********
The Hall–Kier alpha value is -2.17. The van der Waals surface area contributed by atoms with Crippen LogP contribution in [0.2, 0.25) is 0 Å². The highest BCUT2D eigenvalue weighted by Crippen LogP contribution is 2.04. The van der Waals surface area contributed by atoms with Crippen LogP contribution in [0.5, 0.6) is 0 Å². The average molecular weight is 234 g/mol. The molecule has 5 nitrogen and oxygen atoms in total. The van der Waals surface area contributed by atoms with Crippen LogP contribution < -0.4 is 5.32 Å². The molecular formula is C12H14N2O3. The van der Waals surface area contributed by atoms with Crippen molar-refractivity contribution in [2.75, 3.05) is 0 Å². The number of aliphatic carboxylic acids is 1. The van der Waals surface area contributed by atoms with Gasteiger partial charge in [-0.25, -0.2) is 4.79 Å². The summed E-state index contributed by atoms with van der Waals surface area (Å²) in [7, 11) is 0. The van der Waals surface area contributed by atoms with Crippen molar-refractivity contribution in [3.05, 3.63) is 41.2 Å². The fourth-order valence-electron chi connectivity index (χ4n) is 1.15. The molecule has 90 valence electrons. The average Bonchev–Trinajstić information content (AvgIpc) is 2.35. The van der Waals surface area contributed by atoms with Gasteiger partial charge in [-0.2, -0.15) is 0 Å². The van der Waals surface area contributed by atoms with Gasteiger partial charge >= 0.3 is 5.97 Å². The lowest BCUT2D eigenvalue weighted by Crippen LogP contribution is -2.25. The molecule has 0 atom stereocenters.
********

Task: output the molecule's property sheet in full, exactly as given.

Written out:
The Hall–Kier alpha value is -2.17. The van der Waals surface area contributed by atoms with Crippen LogP contribution in [0.2, 0.25) is 0 Å². The highest BCUT2D eigenvalue weighted by Crippen LogP contribution is 2.04. The van der Waals surface area contributed by atoms with Crippen LogP contribution in [0.5, 0.6) is 0 Å². The average molecular weight is 234 g/mol. The molecule has 5 nitrogen and oxygen atoms in total. The van der Waals surface area contributed by atoms with Crippen LogP contribution < -0.4 is 5.32 Å². The molecular formula is C12H14N2O3. The van der Waals surface area contributed by atoms with Crippen molar-refractivity contribution in [2.75, 3.05) is 0 Å². The number of aliphatic carboxylic acids is 1. The van der Waals surface area contributed by atoms with Gasteiger partial charge in [-0.25, -0.2) is 4.79 Å². The summed E-state index contributed by atoms with van der Waals surface area (Å²) in [7, 11) is 0. The van der Waals surface area contributed by atoms with Crippen molar-refractivity contribution in [3.05, 3.63) is 41.2 Å². The fourth-order valence-electron chi connectivity index (χ4n) is 1.15. The molecule has 90 valence electrons. The average Bonchev–Trinajstić information content (AvgIpc) is 2.35. The van der Waals surface area contributed by atoms with Gasteiger partial charge in [-0.2, -0.15) is 0 Å². The van der Waals surface area contributed by atoms with Gasteiger partial charge >= 0.3 is 5.97 Å². The lowest BCUT2D eigenvalue weighted by Crippen LogP contribution is -2.25. The molecule has 0 atom stereocenters.